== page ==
WASHINGTON (CNN) — The U.S. Supreme Court did not rule Monday on the constitutionality of the sweeping health care law championed by President Barack Obama, extending the wait for a decision to later in the week.
The stakes cannot be overstated — what the justices decide will have an immediate and long-term impact on all Americans, both in how they get medicine and health care, and also in vast, yet unknown areas of “commerce.”
The nation’s highest court heard three days of politically charged hearings in March on the 2010 Patient Protection and Affordable Care Act, a landmark but controversial measure passed by congressional Democrats despite pitched Republican opposition.
The challenge focused primarily on the law’s requirement that most Americans buy health insurance or pay a fine.
Supporters of the plan argued the “individual mandate” is necessary for the system to work, while critics argued it is an unconstitutional intrusion on individual freedom.
Four different federal appeals courts heard challenges to parts of the law before the Supreme Court ruling, and came up with three different results.
Courts in Cincinnati and Washington voted to uphold the law, while the appeals court in Atlanta struck down the individual mandate.
A fourth panel, in Richmond, Virginia, put its decision off until penalties for failing to buy health insurance take effect in 2014.
The polarizing law, dubbed “Obamacare” by many, is the signature legislation of Obama’s time in office.
After a lengthy and heated debate marked by intense opposition from the health insurance industry and conservative groups, the law passed Congress along strictly partisan lines in March 2010.
When Obama signed the legislation later that month, he called it historic said it marked a “new season in America.”
While it was not the comprehensive national health care system liberals initially sought, supporters said the law would reduce health care costs, expand coverage and protect consumers.
The law establishes a staged series of reforms over several years, including banning insurance companies from denying coverage to people with pre-existing conditions, forbidding insurers from setting a dollar limit on health coverage payouts, and requiring them to cover preventative care at no additional cost to consumers.
It also required individuals to buy health insurance, either through their employers or a state-sponsored exchange, or face a fine beginning in 2014.
Supporters argue the individual mandate is critical to the success of the legislation, because it expands the pool of people paying for insurance and ensures that healthy people do not opt out of buying insurance until they needed it.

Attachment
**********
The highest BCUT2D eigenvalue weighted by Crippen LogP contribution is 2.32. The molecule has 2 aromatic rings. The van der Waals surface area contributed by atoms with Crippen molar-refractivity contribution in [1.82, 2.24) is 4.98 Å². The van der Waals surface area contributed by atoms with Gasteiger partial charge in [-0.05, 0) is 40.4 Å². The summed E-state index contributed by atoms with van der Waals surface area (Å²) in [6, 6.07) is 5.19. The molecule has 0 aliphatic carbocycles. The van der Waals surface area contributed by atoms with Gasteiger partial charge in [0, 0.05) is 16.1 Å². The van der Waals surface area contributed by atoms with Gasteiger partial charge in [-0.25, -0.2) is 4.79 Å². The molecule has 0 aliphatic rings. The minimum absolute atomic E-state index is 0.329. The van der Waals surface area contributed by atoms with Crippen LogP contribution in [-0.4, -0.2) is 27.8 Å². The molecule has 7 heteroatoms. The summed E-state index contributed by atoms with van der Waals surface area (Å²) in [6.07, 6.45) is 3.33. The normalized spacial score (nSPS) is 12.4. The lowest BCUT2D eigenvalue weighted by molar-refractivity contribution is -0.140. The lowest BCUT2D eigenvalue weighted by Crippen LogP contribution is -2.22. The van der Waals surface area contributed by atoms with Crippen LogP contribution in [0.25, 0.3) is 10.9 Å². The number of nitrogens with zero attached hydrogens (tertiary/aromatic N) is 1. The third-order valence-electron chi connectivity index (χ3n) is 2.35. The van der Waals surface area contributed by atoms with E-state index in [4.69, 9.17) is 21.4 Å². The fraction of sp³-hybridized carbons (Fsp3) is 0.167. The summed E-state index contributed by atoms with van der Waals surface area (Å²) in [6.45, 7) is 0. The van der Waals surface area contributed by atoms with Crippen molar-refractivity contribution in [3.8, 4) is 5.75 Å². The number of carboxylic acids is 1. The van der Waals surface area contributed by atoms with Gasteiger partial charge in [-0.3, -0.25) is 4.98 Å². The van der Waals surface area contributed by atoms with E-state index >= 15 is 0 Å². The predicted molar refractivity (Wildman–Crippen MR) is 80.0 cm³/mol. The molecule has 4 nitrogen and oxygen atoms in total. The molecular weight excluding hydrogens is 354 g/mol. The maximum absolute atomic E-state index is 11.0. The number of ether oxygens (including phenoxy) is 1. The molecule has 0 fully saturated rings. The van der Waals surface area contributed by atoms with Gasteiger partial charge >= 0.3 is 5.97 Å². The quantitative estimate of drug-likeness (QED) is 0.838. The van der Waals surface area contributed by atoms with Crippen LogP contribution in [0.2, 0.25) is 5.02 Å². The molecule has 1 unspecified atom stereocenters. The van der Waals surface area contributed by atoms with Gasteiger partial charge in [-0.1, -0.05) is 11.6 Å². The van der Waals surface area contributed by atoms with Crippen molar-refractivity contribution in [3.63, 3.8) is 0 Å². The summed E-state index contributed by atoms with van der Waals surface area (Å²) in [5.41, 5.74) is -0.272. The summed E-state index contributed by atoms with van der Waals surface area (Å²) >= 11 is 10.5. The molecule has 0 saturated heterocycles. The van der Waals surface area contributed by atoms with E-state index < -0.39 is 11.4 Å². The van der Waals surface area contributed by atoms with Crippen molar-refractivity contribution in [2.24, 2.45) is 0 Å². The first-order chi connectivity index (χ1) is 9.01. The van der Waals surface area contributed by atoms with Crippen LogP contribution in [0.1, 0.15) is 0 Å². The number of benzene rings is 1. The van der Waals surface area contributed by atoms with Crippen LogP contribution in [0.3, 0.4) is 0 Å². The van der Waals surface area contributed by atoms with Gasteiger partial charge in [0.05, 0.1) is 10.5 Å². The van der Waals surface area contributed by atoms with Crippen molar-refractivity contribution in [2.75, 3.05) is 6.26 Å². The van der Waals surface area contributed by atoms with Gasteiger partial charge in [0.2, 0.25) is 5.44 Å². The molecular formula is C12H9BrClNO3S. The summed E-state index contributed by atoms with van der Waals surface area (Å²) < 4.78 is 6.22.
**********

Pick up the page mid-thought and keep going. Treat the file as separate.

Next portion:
Critics said the provision gave the government too much power over what they said should be a personal economic decision.
Twenty-six states led by Florida say individuals cannot be forced to buy insurance, a “product” they may neither want nor need. And they argue that if that provision is unconstitutional, the entire law must go.
The Justice Department countered that since every American will need medical care at some point in their lives, individuals do not “choose” whether to participate in the health care market.
The partisan debate around such a sweeping piece of legislation has encompassed almost every traditional hot-button topic: abortion and contraception funding, state and individual rights, federal deficits, end-of-life care, and the overall economy.
During arguments on March 27, Justice Anthony Kennedy said the law appeared to “change the relationship between the government and the individual in a profound way.”
Chief Justice John Roberts argued that “all bets are off” when it comes to federal government authority if Congress was found to have the authority to regulate health care in the name of commerce.
Liberal justices, however, argued people who don’t pay into the health system by purchasing insurance make care more expensive for everyone.
“It is not your free choice” to stay out of the market for life, Justice Ruth Bader Ginsburg said during arguments.
“I think the justices probably came into the argument with their minds made up. They had hundreds of briefs and months to study them,” said Thomas Goldstein, publisher of SCOTUSblog.com and a prominent Washington attorney, though he conceded that “the oral arguments (in March) might have changed their minds around the margin.”
Americans are largely split over the reform effort and its legality, according to polling.
A March poll for CNN by ORC International found that while support for the law appears to be growing, 50% of Americans opposed the law, 43% supported it and 7% had no opinion.
Nearly three-quarters of respondents said they wanted the Supreme Court to overturn at least some of the law’s provisions, although the poll did not specify which ones.
The law, which helped spur the creation of the conservative tea party movement, is likely to be a centerpiece of the presidential election campaign.
Obama’s presumptive Republican opponent, Mitt Romney, has promised to repeal the measure if elected.
But 76% of respondents in the March CNN/ORC poll said a Supreme Court ruling against the law still wouldn’t change their minds about whom to vote for in November.
The 2010 passage of the Patient Protection and Affordable Care Act came after months of bare-knuckled fights over politics and policy and a century of federal efforts to offer universal health care.
The legislation signed by Obama reached 2,700 pages, nine major sections and 450-some provisions.
The first lawsuits challenging the health care overhaul began just hours after the president signed the legislation.